That actually sums up my question nicely: How did single dish (or single receiver) radio telescopes originally generate images? - or at least 2D intensity maps or contour plots.

Early radio telescopes were actually not much more than a Directional Antenna pointing up, connected to a sensitive receiver with various filters, maybe an IF stage or two, but no demodulation. You measured the "noise" signal strength as a function of time on a chart recorder - pen and ink.

I think there were radio images generated and published well before there were high granularity interferometers and computational correlators. The early ones were contour plots, on 2D plotters - again pen and ink.

How was this done? How did, say, a single dish antenna with a single feed generate radio maps?

edit: It doesn't necessarily have to be a dish antenna - it's the single receiver part I'm interested in.

  • $\begingroup$ I've asked a somewhat related question. I got started on this after reading this good question which might benefit from an aditional answer. $\endgroup$
    – uhoh
    Jun 15, 2016 at 2:32

1 Answer 1


They scan the object, if you point the dish a a point in the sky as the Earth rotates the dish scans across astronomical objects, then move the dish to point at a slightly different position and let it scan across the object again, and again. After a while you can re-construct an image from the scan lines in a similar way to analogue TV.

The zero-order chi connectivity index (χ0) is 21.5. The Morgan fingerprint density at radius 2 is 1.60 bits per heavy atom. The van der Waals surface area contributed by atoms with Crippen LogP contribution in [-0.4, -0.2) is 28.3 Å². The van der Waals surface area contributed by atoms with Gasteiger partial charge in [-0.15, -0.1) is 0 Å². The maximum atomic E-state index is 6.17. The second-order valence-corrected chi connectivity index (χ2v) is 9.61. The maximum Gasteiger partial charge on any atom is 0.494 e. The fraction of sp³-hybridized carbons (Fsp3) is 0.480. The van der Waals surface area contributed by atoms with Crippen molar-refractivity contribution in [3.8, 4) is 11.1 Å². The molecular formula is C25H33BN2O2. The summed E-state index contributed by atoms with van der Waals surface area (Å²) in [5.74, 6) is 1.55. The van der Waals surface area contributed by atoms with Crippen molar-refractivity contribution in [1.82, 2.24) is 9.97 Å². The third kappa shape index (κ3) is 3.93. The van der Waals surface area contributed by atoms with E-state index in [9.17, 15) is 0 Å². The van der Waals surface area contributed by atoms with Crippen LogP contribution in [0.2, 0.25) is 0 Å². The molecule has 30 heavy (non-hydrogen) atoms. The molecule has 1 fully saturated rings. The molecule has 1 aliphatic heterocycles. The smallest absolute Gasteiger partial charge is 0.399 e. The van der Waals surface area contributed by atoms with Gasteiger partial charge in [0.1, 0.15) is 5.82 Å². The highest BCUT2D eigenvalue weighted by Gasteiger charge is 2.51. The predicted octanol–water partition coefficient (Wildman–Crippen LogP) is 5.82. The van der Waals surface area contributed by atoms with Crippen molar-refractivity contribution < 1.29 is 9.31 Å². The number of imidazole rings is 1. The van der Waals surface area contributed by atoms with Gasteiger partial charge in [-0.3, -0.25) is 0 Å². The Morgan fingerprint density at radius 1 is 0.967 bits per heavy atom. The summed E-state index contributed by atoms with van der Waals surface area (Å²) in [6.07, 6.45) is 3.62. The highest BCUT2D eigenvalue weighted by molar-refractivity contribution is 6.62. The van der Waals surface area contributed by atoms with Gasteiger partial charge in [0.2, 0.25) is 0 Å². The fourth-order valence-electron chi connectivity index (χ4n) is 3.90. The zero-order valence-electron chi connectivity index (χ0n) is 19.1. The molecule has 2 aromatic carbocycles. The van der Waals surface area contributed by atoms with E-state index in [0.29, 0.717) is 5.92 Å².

• $\begingroup$ Sounds good! If the signal were weak you could build it up over many cycles, or move the telescope at a rate slightly faster/slower than the sky. But if there is drift in the gain of the telescope (this is the 'old days') or changes in the atmosphere (like water content) or even maybe the ionosphere, won't that cause parts of the image to be out of calibration with other parts? $\endgroup$
    – uhoh
    Jun 15, 2016 at 8:03
  • 1
    $\begingroup$ Analog TV looked better than it actually was because it redrew many images per second and our eye averaged. The old analog scanning electron microscopes that might take minutes to scan one image to a piece of polaroid film for ultimate resolution were plagued by all sorts of drifts, sample charging, mechanical, emission current/emitter condition... oh it was such a pain before Zeiss made the first digital SEM and changed the world! (note: I have no affiliation with Zeiss - the old analogue SEMs were a royal pain!) $\endgroup$
    – uhoh
    Jun 15, 2016 at 8:05
  • $\begingroup$ Actually I'll leave those to another day (and another question). Thanks! $\endgroup$
    – uhoh
    Jun 15, 2016 at 8:27

You must log in to answer this question.

Not the answer you're looking for? Browse other questions tagged .